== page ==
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Can Adults Develop ADHD?

  • Synopsis: Published: 2017-10-20 - New research reveals people are not likely to develop ADHD as an adult and false positive late onset ADHD cases are common. For further information pertaining to this article contact: Florida International University at fiu.edu.
Attention Deficit Hyperactivity Disorder (ADHD)

ADHD is defined as a problem with inattentiveness, over-activity, impulsivity, or a combination. For these problems to be diagnosed as ADHD, they must be out of the normal range for a child's age and development. Depression, lack of sleep, learning disabilities, tic disorders, and behavior problems may be confused with, or appear with, ADHD. Every child suspected of having ADHD should be carefully examined by a doctor to rule out possible other conditions or reasons for the behavior.

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Quote: "The notion of a widespread adult-onset ADHD epidemic falls apart when you have access to detailed patient clinical records and history..."

Adults likely do not develop ADHD, according to new research by FIU clinical psychologist Margaret Sibley.

More than 80 percent of people diagnosed with adult-onset ADHD probably don't have ADHD at all. Those who actually have the disorder likely had it as children but were undiagnosed.

"The notion of a widespread adult-onset ADHD epidemic falls apart when you have access to detailed patient clinical records and history," said Sibley, an associate professor of psychiatry & behavioral health at FIU's Center for Children and Families and Herbert Wertheim College of Medicine.

"We found a number of people who looked like they had adult-onset ADHD, but when we looked closely, adult-onset symptoms were traced back to childhood or were better explained by other problems, like the cognitive effects of heavy marijuana use, psychological trauma, or depressive symptoms that affect concentration," Sibley said.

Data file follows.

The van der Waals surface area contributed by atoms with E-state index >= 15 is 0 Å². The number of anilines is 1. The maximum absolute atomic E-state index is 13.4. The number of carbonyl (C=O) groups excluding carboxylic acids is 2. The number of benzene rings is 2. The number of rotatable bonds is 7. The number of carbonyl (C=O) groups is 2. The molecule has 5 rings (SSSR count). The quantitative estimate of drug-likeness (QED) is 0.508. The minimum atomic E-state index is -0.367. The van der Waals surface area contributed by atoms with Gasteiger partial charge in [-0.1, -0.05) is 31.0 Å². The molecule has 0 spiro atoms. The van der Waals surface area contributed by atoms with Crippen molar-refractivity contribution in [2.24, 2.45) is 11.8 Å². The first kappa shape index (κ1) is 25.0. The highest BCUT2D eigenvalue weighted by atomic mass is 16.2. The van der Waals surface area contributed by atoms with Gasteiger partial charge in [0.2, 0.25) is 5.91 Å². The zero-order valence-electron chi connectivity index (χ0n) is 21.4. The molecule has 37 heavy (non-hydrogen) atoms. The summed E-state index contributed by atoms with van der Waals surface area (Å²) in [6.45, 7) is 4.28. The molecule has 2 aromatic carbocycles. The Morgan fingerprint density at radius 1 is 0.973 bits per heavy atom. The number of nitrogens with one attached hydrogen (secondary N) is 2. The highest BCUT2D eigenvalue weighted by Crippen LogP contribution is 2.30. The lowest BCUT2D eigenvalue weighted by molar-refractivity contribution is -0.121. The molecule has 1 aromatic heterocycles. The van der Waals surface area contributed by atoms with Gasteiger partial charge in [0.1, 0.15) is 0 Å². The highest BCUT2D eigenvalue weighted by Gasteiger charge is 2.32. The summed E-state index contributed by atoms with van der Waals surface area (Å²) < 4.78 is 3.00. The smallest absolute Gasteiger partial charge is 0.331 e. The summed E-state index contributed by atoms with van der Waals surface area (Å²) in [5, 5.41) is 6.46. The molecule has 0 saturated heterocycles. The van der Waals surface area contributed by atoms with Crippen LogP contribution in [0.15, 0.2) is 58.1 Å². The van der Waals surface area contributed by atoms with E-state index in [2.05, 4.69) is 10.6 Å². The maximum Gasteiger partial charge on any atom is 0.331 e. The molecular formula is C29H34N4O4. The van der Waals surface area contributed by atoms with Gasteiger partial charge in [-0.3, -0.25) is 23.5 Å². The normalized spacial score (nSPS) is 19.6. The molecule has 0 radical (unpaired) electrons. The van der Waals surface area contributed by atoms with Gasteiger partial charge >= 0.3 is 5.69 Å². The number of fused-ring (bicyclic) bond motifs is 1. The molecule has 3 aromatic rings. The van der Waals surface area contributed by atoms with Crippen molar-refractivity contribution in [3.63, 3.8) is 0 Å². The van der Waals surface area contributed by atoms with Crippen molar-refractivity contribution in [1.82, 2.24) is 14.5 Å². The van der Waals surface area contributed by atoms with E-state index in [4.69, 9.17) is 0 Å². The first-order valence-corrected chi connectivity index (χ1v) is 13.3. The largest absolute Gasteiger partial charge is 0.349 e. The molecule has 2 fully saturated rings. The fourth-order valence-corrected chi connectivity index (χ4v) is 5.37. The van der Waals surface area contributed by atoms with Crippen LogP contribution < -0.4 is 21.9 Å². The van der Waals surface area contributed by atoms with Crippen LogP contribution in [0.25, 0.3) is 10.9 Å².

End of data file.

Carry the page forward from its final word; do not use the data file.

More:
Sibley and colleagues evaluated 239 participants every two years, starting at age 10 and ending when the participants were 25.

The researchers used parent, teacher, and self-reports of ADHD symptoms, impairment, substance use, and other mental disorders. They looked at the context of the symptoms and the timing.

Sibley said false positive late-onset ADHD cases are common without careful assessment and clinicians should carefully assess impairment, psychiatric history, and substance use before treating potential perceived cases of adult-onset ADHD.

Additional explanations for late-onset ADHD-like symptoms could include traumatic brain injury, environmental stressors, medication side effects, or physical illnesses.

Sibley says more research needs to be done.

The study was published in the American Journal of Psychiatry.

Related Information:

  1. Children with Autism Possibly Over-diagnosed with ADHD - Childrens Hospital of Philadelphia autism and ADHD experts say current measuring tools for ADHD may not work for children with autism spectrum disorders - Children's Hospital of Philadelphia
  2. ADHD in Adulthood: Does It Get Better? - Stimulant medications used to treat ADHD in children is also effective in adults but adults tend not to be treated and may not be aware they have ADHD - Boston Children's Hospital
  3. Guidance On Civil Rights of Students with ADHD - U.S. Department of Education - U.S. Department of Education Office for Civil Rights guidance clarifying obligation of schools to provide students with ADHD equal educational opportunity under Section 504 of the Rehabilitation Act of 1973 - U.S. Department of Education


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